Software Process Models • The way it often happens. . . – Build-and-fix, a. Software Process Models • The way it often happens. . . – Build-and-fix, a. k. a “None” • Some models of “how it should be”. . . – – Waterfall Incremental Spiral Cleanroom • Some models of “how it’s getting done”… – Scrum – XP • Some helpful relatives… – Prototyping – Formal Methods Auburn University Computer Science and Software Engineering COMP 6710 Course Notes Slide 2 -5

Build-and-Fix Perhaps the most widely used process in the world. Totally unacceptable for projects Build-and-Fix Perhaps the most widely used process in the world. Totally unacceptable for projects of any size. Most errors are identified only after the software has been delivered. Build the software and deliver Modify until client is satisfied Install and operate Maintenance [Adapted from Schach] Auburn University Computer Science and Software Engineering COMP 6710 Course Notes Slide 2 -6

High Cost of Error Correction [From Pressman 5 E] Auburn University Computer Science and High Cost of Error Correction [From Pressman 5 E] Auburn University Computer Science and Software Engineering COMP 6710 Course Notes Slide 2 -7

High Cost of Error Correction [Adapted from Kan et al. 1994, IBM Systems Journal High Cost of Error Correction [Adapted from Kan et al. 1994, IBM Systems Journal 33, 1. ] Auburn University Computer Science and Software Engineering COMP 6710 Course Notes Slide 2 -8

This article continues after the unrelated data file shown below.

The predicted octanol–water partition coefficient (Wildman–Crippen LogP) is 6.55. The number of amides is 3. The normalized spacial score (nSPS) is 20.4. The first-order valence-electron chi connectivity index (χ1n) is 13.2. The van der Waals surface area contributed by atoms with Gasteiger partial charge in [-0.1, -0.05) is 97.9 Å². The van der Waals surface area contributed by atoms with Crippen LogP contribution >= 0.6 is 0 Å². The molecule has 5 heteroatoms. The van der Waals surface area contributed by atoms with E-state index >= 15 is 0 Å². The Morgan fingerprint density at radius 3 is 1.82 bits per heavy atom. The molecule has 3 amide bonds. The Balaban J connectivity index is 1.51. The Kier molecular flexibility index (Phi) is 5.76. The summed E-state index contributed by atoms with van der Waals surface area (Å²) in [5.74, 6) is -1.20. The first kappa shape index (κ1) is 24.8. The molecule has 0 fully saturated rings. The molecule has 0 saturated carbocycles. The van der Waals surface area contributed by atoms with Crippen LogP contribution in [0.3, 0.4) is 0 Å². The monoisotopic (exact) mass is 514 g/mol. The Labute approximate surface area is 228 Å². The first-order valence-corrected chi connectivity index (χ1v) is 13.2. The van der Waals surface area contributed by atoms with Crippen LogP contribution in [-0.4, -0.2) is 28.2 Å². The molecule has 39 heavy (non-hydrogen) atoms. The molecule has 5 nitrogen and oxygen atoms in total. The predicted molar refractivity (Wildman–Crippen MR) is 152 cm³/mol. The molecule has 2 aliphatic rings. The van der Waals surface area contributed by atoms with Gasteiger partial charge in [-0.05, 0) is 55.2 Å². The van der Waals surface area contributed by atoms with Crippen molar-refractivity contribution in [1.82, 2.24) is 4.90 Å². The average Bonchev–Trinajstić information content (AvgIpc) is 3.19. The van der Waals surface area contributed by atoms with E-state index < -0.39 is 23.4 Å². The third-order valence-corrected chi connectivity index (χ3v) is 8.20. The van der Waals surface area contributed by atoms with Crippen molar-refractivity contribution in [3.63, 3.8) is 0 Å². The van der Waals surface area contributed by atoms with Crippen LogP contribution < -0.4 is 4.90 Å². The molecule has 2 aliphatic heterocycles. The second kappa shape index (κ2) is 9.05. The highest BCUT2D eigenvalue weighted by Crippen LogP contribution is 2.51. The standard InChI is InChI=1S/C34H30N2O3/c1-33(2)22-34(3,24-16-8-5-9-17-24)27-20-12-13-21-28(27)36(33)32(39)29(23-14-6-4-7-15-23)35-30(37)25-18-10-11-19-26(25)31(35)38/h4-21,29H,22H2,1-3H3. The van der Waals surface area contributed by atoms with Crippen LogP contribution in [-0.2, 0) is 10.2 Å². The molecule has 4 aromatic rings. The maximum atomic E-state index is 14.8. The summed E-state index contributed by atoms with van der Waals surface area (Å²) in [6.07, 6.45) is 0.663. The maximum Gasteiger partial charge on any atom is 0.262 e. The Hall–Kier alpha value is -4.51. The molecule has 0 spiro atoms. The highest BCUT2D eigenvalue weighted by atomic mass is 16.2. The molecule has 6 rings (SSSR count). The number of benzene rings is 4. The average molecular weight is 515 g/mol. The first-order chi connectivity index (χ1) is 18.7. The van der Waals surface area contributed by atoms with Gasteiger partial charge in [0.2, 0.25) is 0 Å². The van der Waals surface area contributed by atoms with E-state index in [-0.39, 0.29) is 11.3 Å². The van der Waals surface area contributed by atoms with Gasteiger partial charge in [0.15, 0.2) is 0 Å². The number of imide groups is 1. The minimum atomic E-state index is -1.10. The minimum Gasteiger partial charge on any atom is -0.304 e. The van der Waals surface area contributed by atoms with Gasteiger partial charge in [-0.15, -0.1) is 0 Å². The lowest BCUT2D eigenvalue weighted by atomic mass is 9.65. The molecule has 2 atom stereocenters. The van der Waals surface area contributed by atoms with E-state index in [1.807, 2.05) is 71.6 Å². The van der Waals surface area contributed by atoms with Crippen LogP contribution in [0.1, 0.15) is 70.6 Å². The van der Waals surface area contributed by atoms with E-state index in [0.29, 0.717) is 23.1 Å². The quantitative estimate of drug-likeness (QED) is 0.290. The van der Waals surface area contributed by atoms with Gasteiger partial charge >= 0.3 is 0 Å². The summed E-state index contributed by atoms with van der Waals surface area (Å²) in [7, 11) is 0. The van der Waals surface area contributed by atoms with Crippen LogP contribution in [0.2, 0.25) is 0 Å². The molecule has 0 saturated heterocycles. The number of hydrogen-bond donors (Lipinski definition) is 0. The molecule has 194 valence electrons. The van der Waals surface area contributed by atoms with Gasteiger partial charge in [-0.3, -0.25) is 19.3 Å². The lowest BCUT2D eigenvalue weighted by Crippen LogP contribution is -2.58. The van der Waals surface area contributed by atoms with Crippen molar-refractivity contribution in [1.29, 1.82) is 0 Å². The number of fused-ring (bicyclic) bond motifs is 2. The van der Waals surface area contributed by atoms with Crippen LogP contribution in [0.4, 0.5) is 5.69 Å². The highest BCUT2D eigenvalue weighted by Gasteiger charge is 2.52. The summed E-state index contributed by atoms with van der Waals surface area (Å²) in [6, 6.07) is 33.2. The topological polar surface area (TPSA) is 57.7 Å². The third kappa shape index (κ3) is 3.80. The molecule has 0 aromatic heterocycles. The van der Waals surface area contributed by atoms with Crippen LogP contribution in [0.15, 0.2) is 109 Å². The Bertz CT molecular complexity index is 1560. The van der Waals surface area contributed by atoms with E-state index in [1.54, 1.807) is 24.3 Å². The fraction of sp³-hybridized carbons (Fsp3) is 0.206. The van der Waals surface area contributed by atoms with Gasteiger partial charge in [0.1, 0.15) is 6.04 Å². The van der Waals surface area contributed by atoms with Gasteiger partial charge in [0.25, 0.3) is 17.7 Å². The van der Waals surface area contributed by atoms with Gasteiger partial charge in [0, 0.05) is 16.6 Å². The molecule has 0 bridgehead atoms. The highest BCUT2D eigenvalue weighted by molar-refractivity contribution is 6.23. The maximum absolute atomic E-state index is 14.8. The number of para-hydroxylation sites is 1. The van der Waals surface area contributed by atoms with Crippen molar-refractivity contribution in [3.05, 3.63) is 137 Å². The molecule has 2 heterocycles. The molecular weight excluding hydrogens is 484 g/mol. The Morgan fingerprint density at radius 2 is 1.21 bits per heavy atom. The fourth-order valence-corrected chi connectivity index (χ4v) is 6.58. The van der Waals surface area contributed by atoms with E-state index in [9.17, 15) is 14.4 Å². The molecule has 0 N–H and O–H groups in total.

Waterfall • Described by W. Royce circa 1970. • Also called or similar to Waterfall • Described by W. Royce circa 1970. • Also called or similar to the linear sequential model, SDLC (Systems Development Lifecycle) and classic life cycle model. • Oldest and most widely used process model System Engineering Requirements Analysis Design Code Testing Maintenance Auburn University Computer Science and Software Engineering COMP 6710 Course Notes Slide 2 -9

How it can be. . . System Engineering Requirements Analysis Maintenance Testing Design Code How it can be. . . System Engineering Requirements Analysis Maintenance Testing Design Code Auburn University Computer Science and Software Engineering COMP 6710 Course Notes Slide 2 -10

Waterfall with Feedback System Engineering Requirements Analysis Design Code Testing Maintenance Auburn University Computer Waterfall with Feedback System Engineering Requirements Analysis Design Code Testing Maintenance Auburn University Computer Science and Software Engineering COMP 6710 Course Notes Slide 2 -11

Prototyping • Also called exploratory programming • The final working prototype is discarded Begin Prototyping • Also called exploratory programming • The final working prototype is discarded Begin Throw-away Listen to client/user build prototype Client/user evaluates prototype [Adapted from Pressman 5 th Ed] Auburn University Computer Science and Software Engineering COMP 6710 Course Notes Slide 2 -12